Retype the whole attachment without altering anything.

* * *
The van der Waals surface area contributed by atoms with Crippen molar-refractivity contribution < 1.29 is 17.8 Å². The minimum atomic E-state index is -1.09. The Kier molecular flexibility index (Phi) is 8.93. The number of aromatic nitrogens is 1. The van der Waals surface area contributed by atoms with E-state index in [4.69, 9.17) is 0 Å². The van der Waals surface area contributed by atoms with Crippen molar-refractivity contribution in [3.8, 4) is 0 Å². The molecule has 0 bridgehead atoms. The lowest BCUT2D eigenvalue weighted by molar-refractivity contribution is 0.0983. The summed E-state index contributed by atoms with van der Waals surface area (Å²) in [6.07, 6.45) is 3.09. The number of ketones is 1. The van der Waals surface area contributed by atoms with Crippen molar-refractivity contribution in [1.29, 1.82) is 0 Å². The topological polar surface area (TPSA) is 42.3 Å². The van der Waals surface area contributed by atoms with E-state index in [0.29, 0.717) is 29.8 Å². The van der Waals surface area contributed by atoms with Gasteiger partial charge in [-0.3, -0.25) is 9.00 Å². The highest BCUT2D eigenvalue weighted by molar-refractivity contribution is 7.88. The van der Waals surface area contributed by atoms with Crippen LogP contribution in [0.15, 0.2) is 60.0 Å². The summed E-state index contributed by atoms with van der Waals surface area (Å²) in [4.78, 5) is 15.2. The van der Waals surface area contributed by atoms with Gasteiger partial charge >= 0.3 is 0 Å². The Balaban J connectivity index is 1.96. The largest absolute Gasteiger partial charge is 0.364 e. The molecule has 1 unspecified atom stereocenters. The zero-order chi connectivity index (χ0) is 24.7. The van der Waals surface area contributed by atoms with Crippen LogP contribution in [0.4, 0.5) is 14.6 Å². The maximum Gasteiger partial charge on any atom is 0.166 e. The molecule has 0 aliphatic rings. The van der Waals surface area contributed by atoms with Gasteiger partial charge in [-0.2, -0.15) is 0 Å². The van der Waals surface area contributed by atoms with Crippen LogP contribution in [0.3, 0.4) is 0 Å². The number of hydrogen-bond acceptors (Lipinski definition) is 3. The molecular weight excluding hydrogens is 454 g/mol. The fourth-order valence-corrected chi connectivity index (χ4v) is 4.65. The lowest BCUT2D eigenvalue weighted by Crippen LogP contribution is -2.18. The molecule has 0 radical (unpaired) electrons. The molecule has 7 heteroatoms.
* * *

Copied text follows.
The van der Waals surface area contributed by atoms with Crippen molar-refractivity contribution < 1.29 is 17.8 Å². The minimum atomic E-state index is -1.09. The Kier molecular flexibility index (Phi) is 8.93. The number of aromatic nitrogens is 1. The van der Waals surface area contributed by atoms with E-state index in [4.69, 9.17) is 0 Å². The van der Waals surface area contributed by atoms with Crippen molar-refractivity contribution in [3.8, 4) is 0 Å². The molecule has 0 bridgehead atoms. The lowest BCUT2D eigenvalue weighted by molar-refractivity contribution is 0.0983. The summed E-state index contributed by atoms with van der Waals surface area (Å²) in [6.07, 6.45) is 3.09. The number of ketones is 1. The van der Waals surface area contributed by atoms with Crippen molar-refractivity contribution in [1.29, 1.82) is 0 Å². The topological polar surface area (TPSA) is 42.3 Å². The van der Waals surface area contributed by atoms with E-state index in [0.29, 0.717) is 29.8 Å². The van der Waals surface area contributed by atoms with Gasteiger partial charge in [-0.3, -0.25) is 9.00 Å². The highest BCUT2D eigenvalue weighted by molar-refractivity contribution is 7.88. The van der Waals surface area contributed by atoms with Crippen LogP contribution in [0.15, 0.2) is 60.0 Å². The summed E-state index contributed by atoms with van der Waals surface area (Å²) in [4.78, 5) is 15.2. The van der Waals surface area contributed by atoms with Gasteiger partial charge >= 0.3 is 0 Å². The Balaban J connectivity index is 1.96. The largest absolute Gasteiger partial charge is 0.364 e. The molecule has 1 unspecified atom stereocenters. The zero-order chi connectivity index (χ0) is 24.7. The van der Waals surface area contributed by atoms with Crippen LogP contribution in [0.4, 0.5) is 14.6 Å². The maximum Gasteiger partial charge on any atom is 0.166 e. The molecule has 0 aliphatic rings. The van der Waals surface area contributed by atoms with Gasteiger partial charge in [-0.2, -0.15) is 0 Å². The van der Waals surface area contributed by atoms with Crippen LogP contribution in [0.3, 0.4) is 0 Å². The number of hydrogen-bond acceptors (Lipinski definition) is 3. The molecular weight excluding hydrogens is 454 g/mol. The fourth-order valence-corrected chi connectivity index (χ4v) is 4.65. The lowest BCUT2D eigenvalue weighted by Crippen LogP contribution is -2.18. The molecule has 0 radical (unpaired) electrons. The molecule has 7 heteroatoms.